Early 20th Century
Enrollment climbed to 400 students during the Provine presidency and the endowment grew to more than $500,000. Mississippi College landmarks like Jennings Hall opened in 1907, and it was considered among the most elegant residence halls in the South. It was heated with steam, and students bragged about having an electric light in every room! The dormitory provided meals in a well-furnished dining hall. Today, Jennings remains a splendid headquarters for faculty offices, classrooms and houses delightful fountains in its renovated courtyard.
After the Roaring 20s, there were enormous financial challenges facing Mississippi College, all of American higher education and the business world. Shaking America’s foundations, and creating widespread poverty for millions of people in big cities and small towns, Mississippi College survived the ravages of the Great Depression that began in 1929 and lingered for well over a decade. Mississippi College students at times made tuition payments with a wagonload of potatoes. Gifts of land, houses, and other resources were welcomed, along with cash at the Baptist school. It was the same way during the difficult years of Reconstruction. Despite adversity Hillman College prospered in the late 1920s, with two brick cottages built for a dozen female students and a faculty member on the Clinton campus. The good times didn’t last with Hillman consolidating with Mississippi College in 1942.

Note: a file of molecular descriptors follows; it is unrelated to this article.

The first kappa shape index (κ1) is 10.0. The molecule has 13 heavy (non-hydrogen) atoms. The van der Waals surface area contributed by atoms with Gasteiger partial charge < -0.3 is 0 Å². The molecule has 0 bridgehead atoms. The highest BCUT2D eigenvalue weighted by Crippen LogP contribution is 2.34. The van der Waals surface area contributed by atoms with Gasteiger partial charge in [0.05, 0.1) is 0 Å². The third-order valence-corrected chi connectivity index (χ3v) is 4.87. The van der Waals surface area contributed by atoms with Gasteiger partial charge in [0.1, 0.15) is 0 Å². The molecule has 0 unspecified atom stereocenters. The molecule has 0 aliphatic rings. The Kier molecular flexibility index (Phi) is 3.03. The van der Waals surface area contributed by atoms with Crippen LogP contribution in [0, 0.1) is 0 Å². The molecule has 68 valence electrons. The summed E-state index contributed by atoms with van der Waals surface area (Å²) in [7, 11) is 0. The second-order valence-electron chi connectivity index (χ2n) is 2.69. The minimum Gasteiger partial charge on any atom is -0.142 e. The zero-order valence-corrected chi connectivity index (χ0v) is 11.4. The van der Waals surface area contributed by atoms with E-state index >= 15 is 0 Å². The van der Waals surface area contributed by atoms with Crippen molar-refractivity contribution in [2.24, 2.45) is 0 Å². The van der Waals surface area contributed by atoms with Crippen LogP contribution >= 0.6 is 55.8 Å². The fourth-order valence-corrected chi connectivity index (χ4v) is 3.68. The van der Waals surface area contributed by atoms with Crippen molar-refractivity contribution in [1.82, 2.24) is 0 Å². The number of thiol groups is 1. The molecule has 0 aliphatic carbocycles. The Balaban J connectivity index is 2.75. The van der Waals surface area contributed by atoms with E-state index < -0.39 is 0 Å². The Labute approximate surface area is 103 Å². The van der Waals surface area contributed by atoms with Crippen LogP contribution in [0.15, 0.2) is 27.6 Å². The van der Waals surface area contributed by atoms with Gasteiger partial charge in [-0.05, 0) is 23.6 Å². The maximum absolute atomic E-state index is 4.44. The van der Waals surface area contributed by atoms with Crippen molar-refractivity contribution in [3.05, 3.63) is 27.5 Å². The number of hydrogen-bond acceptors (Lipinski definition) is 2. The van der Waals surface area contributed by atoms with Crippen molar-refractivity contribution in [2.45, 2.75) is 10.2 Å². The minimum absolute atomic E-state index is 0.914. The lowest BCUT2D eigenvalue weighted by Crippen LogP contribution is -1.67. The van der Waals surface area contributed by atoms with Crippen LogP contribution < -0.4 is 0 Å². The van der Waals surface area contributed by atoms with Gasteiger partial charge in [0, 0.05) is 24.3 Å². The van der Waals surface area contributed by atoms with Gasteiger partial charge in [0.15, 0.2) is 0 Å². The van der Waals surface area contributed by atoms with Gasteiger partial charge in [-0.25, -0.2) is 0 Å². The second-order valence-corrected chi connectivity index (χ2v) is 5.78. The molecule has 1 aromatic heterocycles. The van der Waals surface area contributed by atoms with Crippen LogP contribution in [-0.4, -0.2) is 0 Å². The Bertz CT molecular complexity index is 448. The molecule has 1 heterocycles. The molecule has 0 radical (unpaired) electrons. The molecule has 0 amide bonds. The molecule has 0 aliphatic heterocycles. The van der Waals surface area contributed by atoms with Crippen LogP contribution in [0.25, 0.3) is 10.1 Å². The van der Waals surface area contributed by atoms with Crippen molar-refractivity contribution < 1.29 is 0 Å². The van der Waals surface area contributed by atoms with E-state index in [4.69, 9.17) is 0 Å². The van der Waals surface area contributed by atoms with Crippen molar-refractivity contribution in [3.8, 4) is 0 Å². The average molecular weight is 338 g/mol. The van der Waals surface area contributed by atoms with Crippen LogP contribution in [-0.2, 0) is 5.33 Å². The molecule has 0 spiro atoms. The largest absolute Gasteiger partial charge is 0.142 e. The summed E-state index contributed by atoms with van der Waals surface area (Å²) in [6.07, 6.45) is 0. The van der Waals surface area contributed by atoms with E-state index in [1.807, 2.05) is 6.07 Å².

Post World War II and Early 21st Century
Combined with the influx of women was a post-World War II enrollment boom with many G.I. vets returning from overseas battles to receive a college education in Clinton, Mississippi.
While the Hillman campus no longer exists today other than a marker at a Clinton park, many notable MC buildings are alive and well in the early 21st Century. Constructed in 1925, multi-purpose facilities like Alumni Hall are still going strong in 2013. Alumni Hall includes an indoor water fitness pool, student gathering spots with large flat-screen Tvs, a basketball court, coffee shop, conference rooms for the Board of Trustees and a student counseling center. Longtime college dormitories like Chrestman Hall and Ratliff Hall continue to receive extensive use. The Leland Speed Library, Self Hall, home of the School of Business, and Aven Fine Arts Building, home of musical and theater productions, have undergone extensive renovations.
Mississippi College’s administrative home and auditorium that was built in 1948, Nelson Hall continues to be a cornerstone of the Christian university. Buildings in downtown Jackson that serve as the home of the university’s School of Law (purchased in 1975) also take a prominent place in Mississippi College history books. The construction of Cockroft Hall, home of the School of Nursing, the A.E. Wood Coliseum, the university’s basketball arena, and setting for today’s graduation ceremonies, and the list goes on.
From new buildings to new academic programs, from successful fund drives to the hiring of award-winning faculty and the latest computer technology purchases, Mississippi College has experienced tremendous advances under its presidents in the modern era. Presidents D.M. Nelson, R.A. McLemore, Lewis Nobles, Howell Todd and now Lee Royce can all point to accomplishments.
Under the guidance of its leaders at Nelson Hall, a caring faculty and staff, and enriched by God’s many blessings, Mississippi College has emerged from humble beginnings to become as one of the South’s premier Christian universities, with a bright future still to come.